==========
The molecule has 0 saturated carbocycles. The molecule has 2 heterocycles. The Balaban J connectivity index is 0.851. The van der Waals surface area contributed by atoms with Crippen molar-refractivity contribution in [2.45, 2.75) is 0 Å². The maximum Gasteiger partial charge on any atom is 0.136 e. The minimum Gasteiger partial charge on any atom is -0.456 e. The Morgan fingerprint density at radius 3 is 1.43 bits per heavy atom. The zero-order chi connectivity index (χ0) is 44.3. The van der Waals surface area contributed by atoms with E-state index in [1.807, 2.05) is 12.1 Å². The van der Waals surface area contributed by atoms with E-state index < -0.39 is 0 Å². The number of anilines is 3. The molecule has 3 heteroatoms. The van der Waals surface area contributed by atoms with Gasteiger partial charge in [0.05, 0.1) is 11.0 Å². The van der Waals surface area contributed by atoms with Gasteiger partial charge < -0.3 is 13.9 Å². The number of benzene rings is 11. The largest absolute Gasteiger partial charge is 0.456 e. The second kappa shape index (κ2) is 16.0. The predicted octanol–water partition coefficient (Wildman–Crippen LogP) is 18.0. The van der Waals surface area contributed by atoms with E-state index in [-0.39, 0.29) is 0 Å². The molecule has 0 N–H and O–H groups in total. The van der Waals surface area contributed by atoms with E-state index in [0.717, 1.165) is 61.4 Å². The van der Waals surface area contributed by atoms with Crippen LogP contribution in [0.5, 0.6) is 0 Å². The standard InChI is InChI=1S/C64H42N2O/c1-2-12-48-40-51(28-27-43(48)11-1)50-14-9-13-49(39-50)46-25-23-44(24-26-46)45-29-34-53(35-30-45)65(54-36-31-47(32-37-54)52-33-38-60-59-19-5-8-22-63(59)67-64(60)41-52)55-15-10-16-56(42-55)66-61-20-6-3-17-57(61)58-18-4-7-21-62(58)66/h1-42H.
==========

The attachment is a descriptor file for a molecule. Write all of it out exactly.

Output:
The molecule has 0 saturated carbocycles. The molecule has 2 heterocycles. The Balaban J connectivity index is 0.851. The van der Waals surface area contributed by atoms with Crippen molar-refractivity contribution in [2.45, 2.75) is 0 Å². The maximum Gasteiger partial charge on any atom is 0.136 e. The minimum Gasteiger partial charge on any atom is -0.456 e. The Morgan fingerprint density at radius 3 is 1.43 bits per heavy atom. The zero-order chi connectivity index (χ0) is 44.3. The van der Waals surface area contributed by atoms with E-state index in [1.807, 2.05) is 12.1 Å². The van der Waals surface area contributed by atoms with E-state index < -0.39 is 0 Å². The number of anilines is 3. The molecule has 3 heteroatoms. The van der Waals surface area contributed by atoms with Gasteiger partial charge in [0.05, 0.1) is 11.0 Å². The van der Waals surface area contributed by atoms with Gasteiger partial charge < -0.3 is 13.9 Å². The number of benzene rings is 11. The largest absolute Gasteiger partial charge is 0.456 e. The second kappa shape index (κ2) is 16.0. The predicted octanol–water partition coefficient (Wildman–Crippen LogP) is 18.0. The van der Waals surface area contributed by atoms with E-state index in [-0.39, 0.29) is 0 Å². The molecule has 0 N–H and O–H groups in total. The van der Waals surface area contributed by atoms with E-state index in [0.717, 1.165) is 61.4 Å². The van der Waals surface area contributed by atoms with Crippen LogP contribution in [0.5, 0.6) is 0 Å². The standard InChI is InChI=1S/C64H42N2O/c1-2-12-48-40-51(28-27-43(48)11-1)50-14-9-13-49(39-50)46-25-23-44(24-26-46)45-29-34-53(35-30-45)65(54-36-31-47(32-37-54)52-33-38-60-59-19-5-8-22-63(59)67-64(60)41-52)55-15-10-16-56(42-55)66-61-20-6-3-17-57(61)58-18-4-7-21-62(58)66/h1-42H.